The Colorado River Basin Salinity Control Forum (CRBSCF) recently reviewed the current water quality standards for the Colorado River and developed a plan aimed at reducing the amount of salts entering the river.
One specific strategy identified to prevent salts from entering the Colorado River system is to improve irrigation water effectiveness, which reduces irrigation runoff. Additional strategies include erosion control and improved regulation of municipal and industrial discharges.
"The 2005 review identifies a plan of implementation to prevent salinity from rising above the historic levels," said Larry Anderson, director of the Utah Division of Water Resources. "There is almost an unlimited supply of salts in marine shale found in the Upper Colorado River Basin."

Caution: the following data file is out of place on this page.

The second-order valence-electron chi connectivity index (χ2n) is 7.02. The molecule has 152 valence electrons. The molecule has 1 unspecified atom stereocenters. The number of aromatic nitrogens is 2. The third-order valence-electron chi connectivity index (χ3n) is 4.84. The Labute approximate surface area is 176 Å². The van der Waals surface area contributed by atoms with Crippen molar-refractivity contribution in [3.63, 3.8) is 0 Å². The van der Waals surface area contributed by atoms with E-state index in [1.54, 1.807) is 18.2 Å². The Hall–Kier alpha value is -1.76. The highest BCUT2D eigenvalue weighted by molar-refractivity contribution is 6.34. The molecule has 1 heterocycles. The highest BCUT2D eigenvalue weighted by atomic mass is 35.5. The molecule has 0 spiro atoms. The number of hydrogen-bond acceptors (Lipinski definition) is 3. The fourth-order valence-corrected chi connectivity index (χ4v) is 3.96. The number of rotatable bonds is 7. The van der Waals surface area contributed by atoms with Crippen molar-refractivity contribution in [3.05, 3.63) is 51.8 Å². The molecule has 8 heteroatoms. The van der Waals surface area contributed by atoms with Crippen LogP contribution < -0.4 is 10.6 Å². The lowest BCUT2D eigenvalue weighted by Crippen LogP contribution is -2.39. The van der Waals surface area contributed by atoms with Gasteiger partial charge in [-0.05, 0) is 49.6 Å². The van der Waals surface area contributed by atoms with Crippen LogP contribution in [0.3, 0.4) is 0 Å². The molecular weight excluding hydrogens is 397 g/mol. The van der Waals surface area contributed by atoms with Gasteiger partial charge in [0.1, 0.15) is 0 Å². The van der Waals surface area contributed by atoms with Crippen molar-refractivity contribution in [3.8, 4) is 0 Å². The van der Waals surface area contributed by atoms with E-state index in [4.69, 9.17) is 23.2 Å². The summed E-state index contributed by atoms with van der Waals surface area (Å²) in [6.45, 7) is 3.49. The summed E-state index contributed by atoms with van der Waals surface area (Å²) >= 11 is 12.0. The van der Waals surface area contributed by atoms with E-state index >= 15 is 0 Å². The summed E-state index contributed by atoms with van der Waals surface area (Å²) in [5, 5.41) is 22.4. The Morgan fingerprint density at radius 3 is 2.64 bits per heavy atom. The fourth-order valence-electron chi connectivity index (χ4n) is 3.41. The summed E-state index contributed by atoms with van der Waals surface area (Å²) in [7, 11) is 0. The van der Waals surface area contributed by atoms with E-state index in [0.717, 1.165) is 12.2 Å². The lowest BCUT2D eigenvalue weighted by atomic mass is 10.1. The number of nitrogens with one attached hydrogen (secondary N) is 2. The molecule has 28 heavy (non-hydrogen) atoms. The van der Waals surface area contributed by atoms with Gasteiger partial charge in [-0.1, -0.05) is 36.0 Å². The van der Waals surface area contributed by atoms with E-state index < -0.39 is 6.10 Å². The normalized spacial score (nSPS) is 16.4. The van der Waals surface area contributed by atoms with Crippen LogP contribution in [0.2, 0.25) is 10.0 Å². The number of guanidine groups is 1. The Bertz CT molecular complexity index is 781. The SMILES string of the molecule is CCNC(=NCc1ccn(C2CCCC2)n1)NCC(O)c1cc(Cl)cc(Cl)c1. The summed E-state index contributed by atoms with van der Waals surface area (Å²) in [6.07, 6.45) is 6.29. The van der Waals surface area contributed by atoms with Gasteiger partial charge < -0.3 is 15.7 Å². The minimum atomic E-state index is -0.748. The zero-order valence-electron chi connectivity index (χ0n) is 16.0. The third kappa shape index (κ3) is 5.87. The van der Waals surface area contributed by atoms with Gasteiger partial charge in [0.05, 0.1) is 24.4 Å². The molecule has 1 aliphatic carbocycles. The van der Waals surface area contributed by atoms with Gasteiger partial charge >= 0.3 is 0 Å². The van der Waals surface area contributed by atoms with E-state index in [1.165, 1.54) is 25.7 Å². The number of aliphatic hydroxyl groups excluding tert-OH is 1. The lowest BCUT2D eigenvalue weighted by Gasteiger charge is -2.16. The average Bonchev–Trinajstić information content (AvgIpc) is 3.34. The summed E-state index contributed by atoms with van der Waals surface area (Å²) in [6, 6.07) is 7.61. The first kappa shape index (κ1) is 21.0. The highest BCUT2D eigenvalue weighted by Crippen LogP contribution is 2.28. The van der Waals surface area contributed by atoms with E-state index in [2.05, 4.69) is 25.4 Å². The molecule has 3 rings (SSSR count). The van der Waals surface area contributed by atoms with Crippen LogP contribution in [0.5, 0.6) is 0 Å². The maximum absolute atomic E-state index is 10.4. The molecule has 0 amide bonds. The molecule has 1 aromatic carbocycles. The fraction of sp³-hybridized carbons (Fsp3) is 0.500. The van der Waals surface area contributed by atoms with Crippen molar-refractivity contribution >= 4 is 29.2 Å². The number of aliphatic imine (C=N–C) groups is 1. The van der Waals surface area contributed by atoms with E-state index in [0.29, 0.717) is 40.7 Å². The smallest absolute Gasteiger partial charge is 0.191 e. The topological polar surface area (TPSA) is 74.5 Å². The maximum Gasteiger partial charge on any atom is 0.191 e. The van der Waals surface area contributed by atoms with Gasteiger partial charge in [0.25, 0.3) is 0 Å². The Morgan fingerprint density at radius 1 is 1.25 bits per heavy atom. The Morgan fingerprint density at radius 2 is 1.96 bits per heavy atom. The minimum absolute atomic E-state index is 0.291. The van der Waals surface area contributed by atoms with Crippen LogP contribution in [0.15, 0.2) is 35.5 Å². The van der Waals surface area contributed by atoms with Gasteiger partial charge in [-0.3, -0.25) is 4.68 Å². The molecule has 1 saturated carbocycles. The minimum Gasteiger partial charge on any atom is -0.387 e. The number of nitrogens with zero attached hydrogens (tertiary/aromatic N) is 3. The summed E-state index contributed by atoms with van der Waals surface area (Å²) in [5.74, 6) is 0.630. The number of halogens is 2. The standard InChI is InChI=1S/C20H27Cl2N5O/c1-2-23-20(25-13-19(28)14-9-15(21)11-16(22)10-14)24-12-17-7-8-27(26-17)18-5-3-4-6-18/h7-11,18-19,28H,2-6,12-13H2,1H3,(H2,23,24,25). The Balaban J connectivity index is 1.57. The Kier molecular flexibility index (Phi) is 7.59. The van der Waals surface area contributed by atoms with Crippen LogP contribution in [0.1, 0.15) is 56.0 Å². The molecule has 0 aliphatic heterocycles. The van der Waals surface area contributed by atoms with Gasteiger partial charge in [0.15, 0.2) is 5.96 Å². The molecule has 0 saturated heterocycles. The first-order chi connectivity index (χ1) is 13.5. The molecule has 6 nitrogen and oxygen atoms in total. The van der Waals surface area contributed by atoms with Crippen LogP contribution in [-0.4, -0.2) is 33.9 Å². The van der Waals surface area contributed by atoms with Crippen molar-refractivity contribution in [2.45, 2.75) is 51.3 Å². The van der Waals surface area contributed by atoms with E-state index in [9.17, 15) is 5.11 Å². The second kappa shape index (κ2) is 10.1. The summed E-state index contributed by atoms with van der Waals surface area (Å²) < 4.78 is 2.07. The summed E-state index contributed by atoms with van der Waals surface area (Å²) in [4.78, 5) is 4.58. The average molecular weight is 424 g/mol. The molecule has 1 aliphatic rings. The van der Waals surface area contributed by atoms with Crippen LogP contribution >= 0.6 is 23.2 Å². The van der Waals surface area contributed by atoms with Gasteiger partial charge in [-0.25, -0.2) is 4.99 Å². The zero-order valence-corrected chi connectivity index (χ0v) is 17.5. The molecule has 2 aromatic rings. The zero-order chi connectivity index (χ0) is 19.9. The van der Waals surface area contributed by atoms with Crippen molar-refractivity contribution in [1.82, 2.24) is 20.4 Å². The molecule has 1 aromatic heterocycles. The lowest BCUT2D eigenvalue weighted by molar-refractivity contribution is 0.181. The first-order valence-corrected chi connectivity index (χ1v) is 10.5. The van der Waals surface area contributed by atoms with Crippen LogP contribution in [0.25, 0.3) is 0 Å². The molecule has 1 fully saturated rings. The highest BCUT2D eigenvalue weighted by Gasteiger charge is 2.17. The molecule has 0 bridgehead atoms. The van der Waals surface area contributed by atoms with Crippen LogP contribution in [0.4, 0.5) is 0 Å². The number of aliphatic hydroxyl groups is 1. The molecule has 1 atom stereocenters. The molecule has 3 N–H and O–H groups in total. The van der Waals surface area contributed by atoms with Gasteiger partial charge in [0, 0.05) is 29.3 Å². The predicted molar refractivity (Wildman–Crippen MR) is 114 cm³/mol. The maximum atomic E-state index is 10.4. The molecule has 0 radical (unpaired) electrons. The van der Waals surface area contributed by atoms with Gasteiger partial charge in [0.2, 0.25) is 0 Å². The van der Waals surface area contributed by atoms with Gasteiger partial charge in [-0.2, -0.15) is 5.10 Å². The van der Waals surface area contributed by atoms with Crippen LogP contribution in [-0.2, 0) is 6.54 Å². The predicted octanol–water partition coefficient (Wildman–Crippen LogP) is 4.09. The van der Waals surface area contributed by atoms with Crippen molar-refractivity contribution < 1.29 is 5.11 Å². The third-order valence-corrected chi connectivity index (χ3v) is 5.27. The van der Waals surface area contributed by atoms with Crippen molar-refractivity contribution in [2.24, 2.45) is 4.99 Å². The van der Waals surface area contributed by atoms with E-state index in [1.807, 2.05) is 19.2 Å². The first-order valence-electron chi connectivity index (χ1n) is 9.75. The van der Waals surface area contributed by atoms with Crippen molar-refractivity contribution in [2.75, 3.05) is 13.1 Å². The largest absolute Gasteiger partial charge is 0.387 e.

Dissolved salts enter the Colorado River in Utah from natural springs, agricultural irrigation runoff, municipal and industrial discharge. Downstream, these salts can cause the salting of agricultural lands, increased water treatment costs and violation of water quality standards that could result in restricted Colorado River water use for Utah.
The draft 2005 review can be found online at ColoradoRiverSalinity.org. Hard copies of the draft review can be obtained by calling 801-292-4663 or writing the CRBSCF office at 106 West 500 South, Suite 101, Bountiful, UT 84010.
Individuals with comments must submit them by noon, Aug. 26.
Comments can be sent via e-mail to email@example.com, mailed to the CRBSCF or hand delivered to their office.
The CRBSCF will review all comments and respond to those comments in the final 2005 review.